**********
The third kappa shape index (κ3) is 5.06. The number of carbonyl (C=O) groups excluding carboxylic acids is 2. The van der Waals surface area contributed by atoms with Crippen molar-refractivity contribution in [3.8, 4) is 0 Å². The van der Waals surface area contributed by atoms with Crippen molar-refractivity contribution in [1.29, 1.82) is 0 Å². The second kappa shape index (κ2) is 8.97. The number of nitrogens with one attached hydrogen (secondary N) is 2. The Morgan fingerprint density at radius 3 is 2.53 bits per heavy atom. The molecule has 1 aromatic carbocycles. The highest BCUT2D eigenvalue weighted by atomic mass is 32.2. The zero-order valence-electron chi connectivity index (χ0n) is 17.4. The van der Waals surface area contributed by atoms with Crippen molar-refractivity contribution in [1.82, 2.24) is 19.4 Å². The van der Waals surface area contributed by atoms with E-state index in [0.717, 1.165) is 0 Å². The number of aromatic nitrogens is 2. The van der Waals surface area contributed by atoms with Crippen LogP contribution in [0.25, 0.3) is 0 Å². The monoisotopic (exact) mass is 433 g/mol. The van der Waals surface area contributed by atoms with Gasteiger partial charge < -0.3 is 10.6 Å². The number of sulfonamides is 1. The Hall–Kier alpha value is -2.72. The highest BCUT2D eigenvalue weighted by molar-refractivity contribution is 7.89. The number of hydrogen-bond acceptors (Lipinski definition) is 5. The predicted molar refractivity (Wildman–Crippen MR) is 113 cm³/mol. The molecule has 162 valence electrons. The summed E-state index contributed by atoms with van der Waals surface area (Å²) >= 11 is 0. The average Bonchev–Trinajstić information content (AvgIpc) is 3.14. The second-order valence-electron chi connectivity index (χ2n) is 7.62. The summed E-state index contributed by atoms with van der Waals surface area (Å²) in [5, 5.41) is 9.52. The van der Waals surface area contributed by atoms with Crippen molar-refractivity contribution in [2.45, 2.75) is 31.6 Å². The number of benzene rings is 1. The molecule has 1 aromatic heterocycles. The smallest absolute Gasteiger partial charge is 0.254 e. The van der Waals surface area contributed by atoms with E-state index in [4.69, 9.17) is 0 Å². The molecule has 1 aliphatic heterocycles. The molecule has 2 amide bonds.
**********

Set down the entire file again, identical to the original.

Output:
The third kappa shape index (κ3) is 5.06. The number of carbonyl (C=O) groups excluding carboxylic acids is 2. The van der Waals surface area contributed by atoms with Crippen molar-refractivity contribution in [3.8, 4) is 0 Å². The van der Waals surface area contributed by atoms with Crippen molar-refractivity contribution in [1.29, 1.82) is 0 Å². The second kappa shape index (κ2) is 8.97. The number of nitrogens with one attached hydrogen (secondary N) is 2. The Morgan fingerprint density at radius 3 is 2.53 bits per heavy atom. The molecule has 1 aromatic carbocycles. The highest BCUT2D eigenvalue weighted by atomic mass is 32.2. The zero-order valence-electron chi connectivity index (χ0n) is 17.4. The van der Waals surface area contributed by atoms with Crippen molar-refractivity contribution in [1.82, 2.24) is 19.4 Å². The van der Waals surface area contributed by atoms with E-state index in [0.717, 1.165) is 0 Å². The number of aromatic nitrogens is 2. The van der Waals surface area contributed by atoms with Crippen LogP contribution in [0.25, 0.3) is 0 Å². The monoisotopic (exact) mass is 433 g/mol. The van der Waals surface area contributed by atoms with Gasteiger partial charge < -0.3 is 10.6 Å². The number of sulfonamides is 1. The Hall–Kier alpha value is -2.72. The highest BCUT2D eigenvalue weighted by molar-refractivity contribution is 7.89. The number of hydrogen-bond acceptors (Lipinski definition) is 5. The predicted molar refractivity (Wildman–Crippen MR) is 113 cm³/mol. The molecule has 162 valence electrons. The summed E-state index contributed by atoms with van der Waals surface area (Å²) >= 11 is 0. The average Bonchev–Trinajstić information content (AvgIpc) is 3.14. The second-order valence-electron chi connectivity index (χ2n) is 7.62. The summed E-state index contributed by atoms with van der Waals surface area (Å²) in [5, 5.41) is 9.52. The van der Waals surface area contributed by atoms with Crippen molar-refractivity contribution in [2.45, 2.75) is 31.6 Å². The number of benzene rings is 1. The molecule has 1 aromatic heterocycles. The smallest absolute Gasteiger partial charge is 0.254 e. The van der Waals surface area contributed by atoms with E-state index in [4.69, 9.17) is 0 Å². The molecule has 1 aliphatic heterocycles. The molecule has 2 amide bonds.